Published by Penguin Books Limited on February 26th 2015
Genres: Fiction, General
I received this book for free from the publisher in exchange honest review consideration. This does not affect my opinion of the book or the content of my review.
1976: Peggy Hillcoat is eight. She spends her summer camping with her father, playing her beloved record of The Railway Children and listening to her mother's grand piano, but her pretty life is about to change. Her survivalist father, who has been stockpiling provisions for the end which is surely coming soon, takes her from London to a cabin in a remote European forest. There he tells Peggy the rest of the world has disappeared. Her life is reduced to a piano which makes music but no sound, a forest where all that grows is a means of survival. And a tiny wooden hut that is Everything.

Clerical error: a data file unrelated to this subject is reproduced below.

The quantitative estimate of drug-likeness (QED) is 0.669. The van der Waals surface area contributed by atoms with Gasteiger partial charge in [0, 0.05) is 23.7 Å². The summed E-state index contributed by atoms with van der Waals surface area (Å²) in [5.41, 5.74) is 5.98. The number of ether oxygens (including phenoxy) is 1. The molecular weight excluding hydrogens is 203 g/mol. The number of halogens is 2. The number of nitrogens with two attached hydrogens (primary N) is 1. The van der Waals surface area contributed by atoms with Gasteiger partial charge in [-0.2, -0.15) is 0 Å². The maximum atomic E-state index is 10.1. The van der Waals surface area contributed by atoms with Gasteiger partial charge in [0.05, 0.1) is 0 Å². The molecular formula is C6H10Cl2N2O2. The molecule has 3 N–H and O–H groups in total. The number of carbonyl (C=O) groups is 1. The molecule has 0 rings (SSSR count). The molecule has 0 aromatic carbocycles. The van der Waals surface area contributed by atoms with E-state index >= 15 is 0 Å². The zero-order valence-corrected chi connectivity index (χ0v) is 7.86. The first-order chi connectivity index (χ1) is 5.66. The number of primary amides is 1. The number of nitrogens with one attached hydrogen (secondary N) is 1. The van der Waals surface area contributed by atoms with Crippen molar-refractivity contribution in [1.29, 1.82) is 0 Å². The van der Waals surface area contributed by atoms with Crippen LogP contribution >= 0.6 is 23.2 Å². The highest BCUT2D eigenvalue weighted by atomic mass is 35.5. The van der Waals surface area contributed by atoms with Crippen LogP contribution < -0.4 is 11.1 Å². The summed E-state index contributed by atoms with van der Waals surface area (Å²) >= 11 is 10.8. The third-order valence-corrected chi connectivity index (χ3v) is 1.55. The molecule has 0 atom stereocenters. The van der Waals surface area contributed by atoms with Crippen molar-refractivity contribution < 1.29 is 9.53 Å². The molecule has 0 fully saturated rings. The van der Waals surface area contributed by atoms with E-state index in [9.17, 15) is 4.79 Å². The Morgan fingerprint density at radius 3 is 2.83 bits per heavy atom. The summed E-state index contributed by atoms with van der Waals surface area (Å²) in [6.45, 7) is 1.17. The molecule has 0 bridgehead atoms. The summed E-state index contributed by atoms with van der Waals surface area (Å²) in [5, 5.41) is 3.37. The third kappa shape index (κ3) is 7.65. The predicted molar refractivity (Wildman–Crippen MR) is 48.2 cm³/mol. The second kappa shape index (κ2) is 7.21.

I can’t say that Our Endless Numbered Days is a book that I would have necessarily picked up on my own, but Allison from The Book Wheel more or less pushed it into my hands and insisted it was going to be the next big thing.
I think she’s right.
Peggy’s dad is a survivalist in England before survivalism was cool. The narration takes the reader back and forth between the nine years that Peggy spent in the woods with her father beginning in about 1976 to her attempt to re-acclimate with general society in 1985. The narrative style is done flawlessly and makes an excellent point/counterpoint between Peggy’s life in isolation and what it means to try and come back to a society that you hardly remember.
Our Endless Numbered Days does everything and it does it very well. There’s action, the characters are complex and flawed, they grow and change as the story progresses, there are themes on family and marriage, and the tension that runs between family and career – not just in 1976, but today as well.
This is a fantastic and clever book that will appeal to many readers because of the breadth of the themes that Fuller explores within the pages.
What about you, Reader? How do you feel about survivalists? Could you live in the woods with only one companion and few supplies for nine years?